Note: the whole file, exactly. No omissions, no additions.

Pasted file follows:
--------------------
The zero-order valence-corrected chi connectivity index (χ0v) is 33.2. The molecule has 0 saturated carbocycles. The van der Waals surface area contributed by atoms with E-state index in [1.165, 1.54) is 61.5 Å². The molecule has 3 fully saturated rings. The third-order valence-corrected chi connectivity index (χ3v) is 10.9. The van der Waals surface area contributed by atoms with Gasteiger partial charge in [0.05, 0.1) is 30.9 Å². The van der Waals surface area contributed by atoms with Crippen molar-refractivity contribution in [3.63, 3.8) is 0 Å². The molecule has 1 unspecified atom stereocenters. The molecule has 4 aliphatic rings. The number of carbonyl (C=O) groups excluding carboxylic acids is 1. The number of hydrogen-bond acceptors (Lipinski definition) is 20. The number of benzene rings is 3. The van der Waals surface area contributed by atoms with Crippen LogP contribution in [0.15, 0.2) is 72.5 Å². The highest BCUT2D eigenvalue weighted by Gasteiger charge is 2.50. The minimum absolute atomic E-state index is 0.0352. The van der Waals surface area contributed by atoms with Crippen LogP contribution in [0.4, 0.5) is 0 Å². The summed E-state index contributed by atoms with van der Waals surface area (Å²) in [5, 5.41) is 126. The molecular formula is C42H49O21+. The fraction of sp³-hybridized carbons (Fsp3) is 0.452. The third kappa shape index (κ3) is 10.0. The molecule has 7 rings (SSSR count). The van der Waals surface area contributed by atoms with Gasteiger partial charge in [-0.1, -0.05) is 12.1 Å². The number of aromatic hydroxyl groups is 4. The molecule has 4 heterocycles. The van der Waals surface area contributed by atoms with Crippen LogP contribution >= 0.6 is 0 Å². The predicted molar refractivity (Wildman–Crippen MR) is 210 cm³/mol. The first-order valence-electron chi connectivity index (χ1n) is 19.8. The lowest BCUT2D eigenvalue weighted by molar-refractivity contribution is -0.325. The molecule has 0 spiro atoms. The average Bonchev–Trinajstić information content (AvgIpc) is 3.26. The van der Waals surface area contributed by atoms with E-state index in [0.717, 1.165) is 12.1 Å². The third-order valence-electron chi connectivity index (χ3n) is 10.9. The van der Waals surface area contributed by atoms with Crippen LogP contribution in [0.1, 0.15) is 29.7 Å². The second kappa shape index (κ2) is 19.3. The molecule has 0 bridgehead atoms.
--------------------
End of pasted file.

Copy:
The zero-order valence-corrected chi connectivity index (χ0v) is 33.2. The molecule has 0 saturated carbocycles. The van der Waals surface area contributed by atoms with E-state index in [1.165, 1.54) is 61.5 Å². The molecule has 3 fully saturated rings. The third-order valence-corrected chi connectivity index (χ3v) is 10.9. The van der Waals surface area contributed by atoms with Gasteiger partial charge in [0.05, 0.1) is 30.9 Å². The van der Waals surface area contributed by atoms with Crippen molar-refractivity contribution in [3.63, 3.8) is 0 Å². The molecule has 1 unspecified atom stereocenters. The molecule has 4 aliphatic rings. The number of carbonyl (C=O) groups excluding carboxylic acids is 1. The number of hydrogen-bond acceptors (Lipinski definition) is 20. The number of benzene rings is 3. The van der Waals surface area contributed by atoms with Crippen LogP contribution in [0.15, 0.2) is 72.5 Å². The highest BCUT2D eigenvalue weighted by Gasteiger charge is 2.50. The minimum absolute atomic E-state index is 0.0352. The van der Waals surface area contributed by atoms with Crippen LogP contribution in [0.4, 0.5) is 0 Å². The summed E-state index contributed by atoms with van der Waals surface area (Å²) in [5, 5.41) is 126. The molecular formula is C42H49O21+. The fraction of sp³-hybridized carbons (Fsp3) is 0.452. The third kappa shape index (κ3) is 10.0. The molecule has 7 rings (SSSR count). The van der Waals surface area contributed by atoms with Gasteiger partial charge in [-0.1, -0.05) is 12.1 Å². The number of aromatic hydroxyl groups is 4. The molecule has 4 heterocycles. The van der Waals surface area contributed by atoms with Crippen LogP contribution >= 0.6 is 0 Å². The predicted molar refractivity (Wildman–Crippen MR) is 210 cm³/mol. The first-order valence-electron chi connectivity index (χ1n) is 19.8. The lowest BCUT2D eigenvalue weighted by molar-refractivity contribution is -0.325. The molecule has 0 spiro atoms. The average Bonchev–Trinajstić information content (AvgIpc) is 3.26. The van der Waals surface area contributed by atoms with E-state index in [0.717, 1.165) is 12.1 Å². The third-order valence-electron chi connectivity index (χ3n) is 10.9. The van der Waals surface area contributed by atoms with Crippen LogP contribution in [0.1, 0.15) is 29.7 Å². The second kappa shape index (κ2) is 19.3. The molecule has 0 bridgehead atoms.